Ok. So, what I'm hearing is you haven't yet purchased your rig (trailer and truck) yet. Correct? If that is the case you're making a smart move. You've probably researched what truck and trailer you're looking at. Care to share you're thoughts on those? Boondocking isn't for everyone. Many of us that choose that recreational lifestyle are generational campers and have progressed through tenting, backpacking, slide in truck campers etc. Common thread prevails...if we can see (let alone hear) our camping neighbors we aren't at our happiest. Finding the perfect spot is challenging and staying there for any length of time can be more so. Therefore, to make this a little shorter, pick your rig with boondocking in mind. Plenty of water capacity, way to recharge electrical, plenty of clearance, and short turn radius. If bear country is in your future hybrid (foldout) campers should not be on your list. Also important..have a way to scout the potential spots like an electric bike, small light motorcycle etc. Best of luck and hope to hear more!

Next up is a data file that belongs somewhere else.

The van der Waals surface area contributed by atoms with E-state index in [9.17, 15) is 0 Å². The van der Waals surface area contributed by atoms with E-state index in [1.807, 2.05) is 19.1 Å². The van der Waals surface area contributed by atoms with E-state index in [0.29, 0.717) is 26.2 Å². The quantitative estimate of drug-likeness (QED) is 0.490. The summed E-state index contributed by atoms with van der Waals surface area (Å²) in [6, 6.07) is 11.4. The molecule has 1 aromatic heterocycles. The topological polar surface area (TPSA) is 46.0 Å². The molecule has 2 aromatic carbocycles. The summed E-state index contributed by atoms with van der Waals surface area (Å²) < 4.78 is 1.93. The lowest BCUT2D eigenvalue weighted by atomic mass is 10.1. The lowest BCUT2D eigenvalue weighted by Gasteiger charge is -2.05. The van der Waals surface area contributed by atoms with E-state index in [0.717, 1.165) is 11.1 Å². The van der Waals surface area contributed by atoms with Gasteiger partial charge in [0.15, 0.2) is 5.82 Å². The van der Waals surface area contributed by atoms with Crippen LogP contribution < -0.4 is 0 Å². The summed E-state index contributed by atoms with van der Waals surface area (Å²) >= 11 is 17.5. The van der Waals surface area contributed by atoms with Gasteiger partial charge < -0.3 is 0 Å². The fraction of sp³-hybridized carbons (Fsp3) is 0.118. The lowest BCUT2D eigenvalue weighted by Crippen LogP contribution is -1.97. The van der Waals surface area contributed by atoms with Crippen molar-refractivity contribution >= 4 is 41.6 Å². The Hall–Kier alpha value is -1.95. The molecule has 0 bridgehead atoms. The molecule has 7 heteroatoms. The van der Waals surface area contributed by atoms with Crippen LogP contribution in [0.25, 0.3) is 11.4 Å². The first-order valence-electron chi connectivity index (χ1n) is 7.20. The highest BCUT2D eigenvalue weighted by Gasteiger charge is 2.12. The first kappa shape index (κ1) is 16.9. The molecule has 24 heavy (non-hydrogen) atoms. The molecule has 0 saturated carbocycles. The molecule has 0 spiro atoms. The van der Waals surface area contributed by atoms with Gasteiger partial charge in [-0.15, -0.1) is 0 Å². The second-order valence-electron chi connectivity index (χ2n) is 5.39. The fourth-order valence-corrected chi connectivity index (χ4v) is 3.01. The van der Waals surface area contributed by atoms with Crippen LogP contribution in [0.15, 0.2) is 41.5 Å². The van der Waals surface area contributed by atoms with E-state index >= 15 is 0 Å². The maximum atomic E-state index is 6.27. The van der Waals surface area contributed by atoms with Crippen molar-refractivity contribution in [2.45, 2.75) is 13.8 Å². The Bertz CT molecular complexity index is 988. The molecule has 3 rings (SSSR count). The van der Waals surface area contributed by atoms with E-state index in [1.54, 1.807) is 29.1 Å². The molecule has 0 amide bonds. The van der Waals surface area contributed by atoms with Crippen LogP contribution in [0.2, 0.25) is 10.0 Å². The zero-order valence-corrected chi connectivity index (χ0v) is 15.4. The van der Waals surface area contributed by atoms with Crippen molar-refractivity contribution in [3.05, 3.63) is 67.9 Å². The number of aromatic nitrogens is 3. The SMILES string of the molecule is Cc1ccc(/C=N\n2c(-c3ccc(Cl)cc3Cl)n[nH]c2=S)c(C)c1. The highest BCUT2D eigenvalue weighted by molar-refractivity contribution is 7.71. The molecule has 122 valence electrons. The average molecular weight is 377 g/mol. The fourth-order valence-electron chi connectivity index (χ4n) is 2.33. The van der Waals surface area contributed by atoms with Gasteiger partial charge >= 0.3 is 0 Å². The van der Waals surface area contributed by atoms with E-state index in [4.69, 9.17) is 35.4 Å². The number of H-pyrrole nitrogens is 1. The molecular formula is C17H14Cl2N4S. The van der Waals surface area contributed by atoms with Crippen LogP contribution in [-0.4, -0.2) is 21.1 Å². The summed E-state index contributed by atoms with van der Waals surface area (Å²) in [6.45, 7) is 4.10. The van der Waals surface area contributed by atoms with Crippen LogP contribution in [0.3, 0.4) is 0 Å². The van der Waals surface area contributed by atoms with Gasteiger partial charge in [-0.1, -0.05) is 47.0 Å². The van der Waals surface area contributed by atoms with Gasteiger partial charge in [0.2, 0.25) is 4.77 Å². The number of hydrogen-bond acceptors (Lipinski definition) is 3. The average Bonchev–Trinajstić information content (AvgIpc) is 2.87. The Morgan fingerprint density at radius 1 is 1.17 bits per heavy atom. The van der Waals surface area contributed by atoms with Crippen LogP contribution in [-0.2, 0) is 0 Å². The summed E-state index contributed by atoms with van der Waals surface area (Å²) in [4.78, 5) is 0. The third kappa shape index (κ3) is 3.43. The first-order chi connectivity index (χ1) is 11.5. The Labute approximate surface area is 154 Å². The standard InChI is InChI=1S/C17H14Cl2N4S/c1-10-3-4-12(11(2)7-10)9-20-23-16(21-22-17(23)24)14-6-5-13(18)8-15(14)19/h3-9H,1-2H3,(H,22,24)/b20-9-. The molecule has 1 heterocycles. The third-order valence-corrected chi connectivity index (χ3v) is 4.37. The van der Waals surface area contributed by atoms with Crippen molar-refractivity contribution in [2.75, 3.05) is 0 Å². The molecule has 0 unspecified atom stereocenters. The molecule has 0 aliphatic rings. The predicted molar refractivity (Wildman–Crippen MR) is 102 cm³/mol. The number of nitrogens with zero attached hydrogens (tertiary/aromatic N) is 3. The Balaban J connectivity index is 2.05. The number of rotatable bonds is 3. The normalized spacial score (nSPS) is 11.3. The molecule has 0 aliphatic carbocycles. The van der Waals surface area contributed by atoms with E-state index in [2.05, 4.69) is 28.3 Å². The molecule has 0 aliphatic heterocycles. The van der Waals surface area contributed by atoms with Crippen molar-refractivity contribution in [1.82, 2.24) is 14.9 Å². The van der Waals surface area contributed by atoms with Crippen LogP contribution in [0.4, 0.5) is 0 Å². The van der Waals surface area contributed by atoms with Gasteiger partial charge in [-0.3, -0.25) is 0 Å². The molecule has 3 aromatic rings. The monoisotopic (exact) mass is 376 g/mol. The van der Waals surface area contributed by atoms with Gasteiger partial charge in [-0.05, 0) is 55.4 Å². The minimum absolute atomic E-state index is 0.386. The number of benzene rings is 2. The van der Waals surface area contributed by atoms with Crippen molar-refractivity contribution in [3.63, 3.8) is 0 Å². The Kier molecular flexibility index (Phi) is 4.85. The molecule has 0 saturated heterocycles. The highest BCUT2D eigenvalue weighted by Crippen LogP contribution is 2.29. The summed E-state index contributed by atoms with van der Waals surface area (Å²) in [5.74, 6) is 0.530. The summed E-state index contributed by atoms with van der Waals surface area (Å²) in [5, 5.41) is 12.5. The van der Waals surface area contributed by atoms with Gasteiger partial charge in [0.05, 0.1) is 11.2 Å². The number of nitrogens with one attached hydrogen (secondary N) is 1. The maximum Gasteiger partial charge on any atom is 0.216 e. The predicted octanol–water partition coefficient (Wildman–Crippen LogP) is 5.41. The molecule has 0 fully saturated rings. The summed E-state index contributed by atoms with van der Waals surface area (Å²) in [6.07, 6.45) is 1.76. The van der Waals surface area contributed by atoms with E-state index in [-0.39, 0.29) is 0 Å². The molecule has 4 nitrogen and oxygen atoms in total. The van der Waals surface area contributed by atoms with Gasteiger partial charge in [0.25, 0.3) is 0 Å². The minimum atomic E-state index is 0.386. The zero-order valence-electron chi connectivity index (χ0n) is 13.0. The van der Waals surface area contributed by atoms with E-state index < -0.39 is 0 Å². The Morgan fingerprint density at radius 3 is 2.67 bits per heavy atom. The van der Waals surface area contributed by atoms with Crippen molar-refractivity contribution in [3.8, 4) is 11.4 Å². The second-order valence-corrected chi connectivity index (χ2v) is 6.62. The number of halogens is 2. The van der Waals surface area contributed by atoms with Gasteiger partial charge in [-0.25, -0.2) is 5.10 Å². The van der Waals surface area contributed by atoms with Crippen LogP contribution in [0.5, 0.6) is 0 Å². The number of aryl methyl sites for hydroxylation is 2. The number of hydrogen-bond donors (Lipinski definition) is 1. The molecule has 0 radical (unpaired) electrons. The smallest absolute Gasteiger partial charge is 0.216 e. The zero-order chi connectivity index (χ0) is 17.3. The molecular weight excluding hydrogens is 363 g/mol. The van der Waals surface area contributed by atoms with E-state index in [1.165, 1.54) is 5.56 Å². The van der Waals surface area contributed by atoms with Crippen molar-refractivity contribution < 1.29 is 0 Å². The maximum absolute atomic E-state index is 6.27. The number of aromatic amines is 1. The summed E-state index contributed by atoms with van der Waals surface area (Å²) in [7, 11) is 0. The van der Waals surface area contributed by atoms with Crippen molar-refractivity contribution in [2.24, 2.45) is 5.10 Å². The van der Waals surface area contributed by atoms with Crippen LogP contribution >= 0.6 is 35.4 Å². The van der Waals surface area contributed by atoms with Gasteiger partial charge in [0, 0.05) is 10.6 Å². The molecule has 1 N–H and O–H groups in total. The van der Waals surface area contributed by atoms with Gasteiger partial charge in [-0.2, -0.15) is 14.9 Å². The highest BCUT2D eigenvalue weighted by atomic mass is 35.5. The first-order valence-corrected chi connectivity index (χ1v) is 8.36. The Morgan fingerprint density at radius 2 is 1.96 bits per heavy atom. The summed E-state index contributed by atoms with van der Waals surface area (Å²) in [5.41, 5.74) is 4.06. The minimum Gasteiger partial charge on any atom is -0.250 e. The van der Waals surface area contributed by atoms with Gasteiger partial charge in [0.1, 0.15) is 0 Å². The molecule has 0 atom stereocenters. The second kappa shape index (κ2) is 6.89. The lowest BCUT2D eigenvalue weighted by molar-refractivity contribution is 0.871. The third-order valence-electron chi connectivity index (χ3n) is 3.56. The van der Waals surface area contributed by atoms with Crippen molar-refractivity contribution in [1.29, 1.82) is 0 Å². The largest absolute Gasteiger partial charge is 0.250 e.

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Old 09-12-2021, 12:32 PM   #10
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Join Escapees RV Club and then you can get the Days End Directory which gives tons of free spots; many with GPS coordinates.